What Does the BetterHelp Scandal Mean for the Future of Virtual Healthcare?
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The BetterHelp platform connects patients with counselors and therapists online. It’s one of a vast number of startups and services using live chat and video conferencing to make finding and working with doctors and specialists easier and more accessible than ever before. It’s a sector that particularly exploded, for obvious reasons, during the pandemic and lockdown. But long before that – in 2015 – BetterHelp was already popular enough to get acquired by virtual healthcare giant Teladoc.
The company has now come under fire for improperly sharing its customers sensitive personal data with outside platforms, including Facebook, Snapchat, Criteo, and Pinterest. This week, the Federal Trade Commission (FTC) banned the company from all such activity moving forward, fined them $7.8 million, and demanded changes in how BetterHelp handles customer data.
The charges themselves are fairly egregious
The FTC alleges that BetterHelp provided its users’ email addresses, IP addresses and even responses to health questionnaires to third-party companies, in an effort to help them more effectively target advertising. Though it’s unclear whether there was a specific quid pro quo – that is, whether these companies were paying BetterHelp for the data – or there was some other kind of arrangement remains unclear.
As if that weren’t bad enough, BetterHelp then purposefully deceived its users about the nature of its data handling practices. According to the FTC’s complaint, the company’s guides and FAQs repeatedly assured users during the sign-up process that it would not disclose their personal health data. After a 2020 report in Jezebel raised red flags about how online health services, including BetterHelp, handled sensitive user data, the FTC charges executives provided their customer service team with misleading scripts, assuring users that their private information was indeed safe.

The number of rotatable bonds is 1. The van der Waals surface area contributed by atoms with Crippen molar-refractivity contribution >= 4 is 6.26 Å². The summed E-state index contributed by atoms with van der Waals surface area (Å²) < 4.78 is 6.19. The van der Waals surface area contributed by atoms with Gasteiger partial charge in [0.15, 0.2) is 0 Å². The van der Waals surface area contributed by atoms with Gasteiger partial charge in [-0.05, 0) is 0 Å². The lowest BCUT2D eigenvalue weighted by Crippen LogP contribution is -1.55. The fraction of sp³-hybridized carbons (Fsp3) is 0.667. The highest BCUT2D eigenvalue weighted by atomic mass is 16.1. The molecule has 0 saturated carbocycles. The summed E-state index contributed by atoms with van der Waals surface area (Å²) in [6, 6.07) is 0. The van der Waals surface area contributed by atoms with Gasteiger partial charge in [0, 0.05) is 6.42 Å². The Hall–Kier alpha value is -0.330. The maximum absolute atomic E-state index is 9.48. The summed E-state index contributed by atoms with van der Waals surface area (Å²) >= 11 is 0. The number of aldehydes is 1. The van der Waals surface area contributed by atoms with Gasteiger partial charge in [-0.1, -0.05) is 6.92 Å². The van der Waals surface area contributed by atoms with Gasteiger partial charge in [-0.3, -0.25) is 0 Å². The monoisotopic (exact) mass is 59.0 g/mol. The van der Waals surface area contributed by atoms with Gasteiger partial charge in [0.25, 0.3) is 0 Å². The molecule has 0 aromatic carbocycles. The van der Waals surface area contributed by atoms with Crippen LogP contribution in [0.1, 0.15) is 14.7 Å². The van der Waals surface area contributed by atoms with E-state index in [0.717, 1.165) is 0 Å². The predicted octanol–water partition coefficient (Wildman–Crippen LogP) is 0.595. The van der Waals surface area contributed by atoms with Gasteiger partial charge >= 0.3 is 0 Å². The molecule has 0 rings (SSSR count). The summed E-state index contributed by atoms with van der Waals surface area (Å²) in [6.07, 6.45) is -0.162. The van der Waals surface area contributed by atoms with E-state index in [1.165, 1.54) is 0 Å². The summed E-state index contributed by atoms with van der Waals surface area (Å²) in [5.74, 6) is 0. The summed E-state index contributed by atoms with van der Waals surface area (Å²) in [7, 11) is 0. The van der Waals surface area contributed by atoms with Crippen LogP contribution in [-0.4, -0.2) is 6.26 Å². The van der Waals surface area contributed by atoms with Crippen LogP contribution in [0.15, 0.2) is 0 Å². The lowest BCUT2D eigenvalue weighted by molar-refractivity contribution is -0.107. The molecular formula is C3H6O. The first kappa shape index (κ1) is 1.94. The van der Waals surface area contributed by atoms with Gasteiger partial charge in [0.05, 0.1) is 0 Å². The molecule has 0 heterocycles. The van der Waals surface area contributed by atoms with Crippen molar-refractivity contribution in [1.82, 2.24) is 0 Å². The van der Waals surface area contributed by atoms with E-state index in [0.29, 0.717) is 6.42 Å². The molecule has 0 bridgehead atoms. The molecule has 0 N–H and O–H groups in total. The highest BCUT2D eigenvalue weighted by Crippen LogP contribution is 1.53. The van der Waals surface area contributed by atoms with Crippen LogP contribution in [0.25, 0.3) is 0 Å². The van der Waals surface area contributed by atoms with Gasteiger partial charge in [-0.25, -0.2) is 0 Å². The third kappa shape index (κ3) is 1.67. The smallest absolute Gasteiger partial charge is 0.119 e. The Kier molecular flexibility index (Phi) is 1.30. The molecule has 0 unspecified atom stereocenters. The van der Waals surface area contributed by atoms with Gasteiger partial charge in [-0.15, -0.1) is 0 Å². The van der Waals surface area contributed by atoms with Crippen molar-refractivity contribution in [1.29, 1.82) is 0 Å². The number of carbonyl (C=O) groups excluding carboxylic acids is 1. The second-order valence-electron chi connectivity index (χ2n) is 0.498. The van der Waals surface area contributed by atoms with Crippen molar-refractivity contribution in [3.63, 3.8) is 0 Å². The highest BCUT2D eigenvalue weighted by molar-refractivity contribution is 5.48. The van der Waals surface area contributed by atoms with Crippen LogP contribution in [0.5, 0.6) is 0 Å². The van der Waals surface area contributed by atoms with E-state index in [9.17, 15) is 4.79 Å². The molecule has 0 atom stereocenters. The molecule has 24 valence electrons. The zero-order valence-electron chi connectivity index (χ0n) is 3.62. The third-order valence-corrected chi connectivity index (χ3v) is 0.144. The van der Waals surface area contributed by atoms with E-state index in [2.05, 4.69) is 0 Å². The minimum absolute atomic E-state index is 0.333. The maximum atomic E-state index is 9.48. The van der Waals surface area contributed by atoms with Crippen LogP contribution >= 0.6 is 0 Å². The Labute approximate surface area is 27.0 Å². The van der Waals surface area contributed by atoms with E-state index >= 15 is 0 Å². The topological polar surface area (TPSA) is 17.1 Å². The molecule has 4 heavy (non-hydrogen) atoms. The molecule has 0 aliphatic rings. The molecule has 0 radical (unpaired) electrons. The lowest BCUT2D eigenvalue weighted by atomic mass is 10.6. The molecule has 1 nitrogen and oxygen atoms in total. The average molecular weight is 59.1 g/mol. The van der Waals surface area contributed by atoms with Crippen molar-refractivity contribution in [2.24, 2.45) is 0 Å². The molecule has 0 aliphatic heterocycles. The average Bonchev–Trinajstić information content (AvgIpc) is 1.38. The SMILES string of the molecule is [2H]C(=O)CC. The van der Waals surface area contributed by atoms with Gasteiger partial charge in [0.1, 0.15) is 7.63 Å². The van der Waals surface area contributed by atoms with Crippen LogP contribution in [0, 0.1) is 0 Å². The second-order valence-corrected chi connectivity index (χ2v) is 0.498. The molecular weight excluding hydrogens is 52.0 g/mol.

Then, just last June, a group of Democratic Senators raised alarm bells about the data collection practices of talk therapy apps, sending open letters to BetterHelp and Talkspace executives specifically to request information about their relationships with online advertisers and social media platforms. They were, apparently, ignored. The BetterHelp website also features a HIPAA compliance seal even though no government agency has actually reviewed the company’s practices to determine if they meet HIPAA requirements.
In addition to the money, the FTC made a number of specific demands of BetterHelp. They’re required to immediately stop sharing any individually identifiable information about their customers to third parties, to stop misrepresenting their data collection practices, to alert existing customers about whether or not their info has been shared, to obtain affirmative express consent before sharing any other information, and to create a “comprehensive privacy program” with oversight from an independent third party.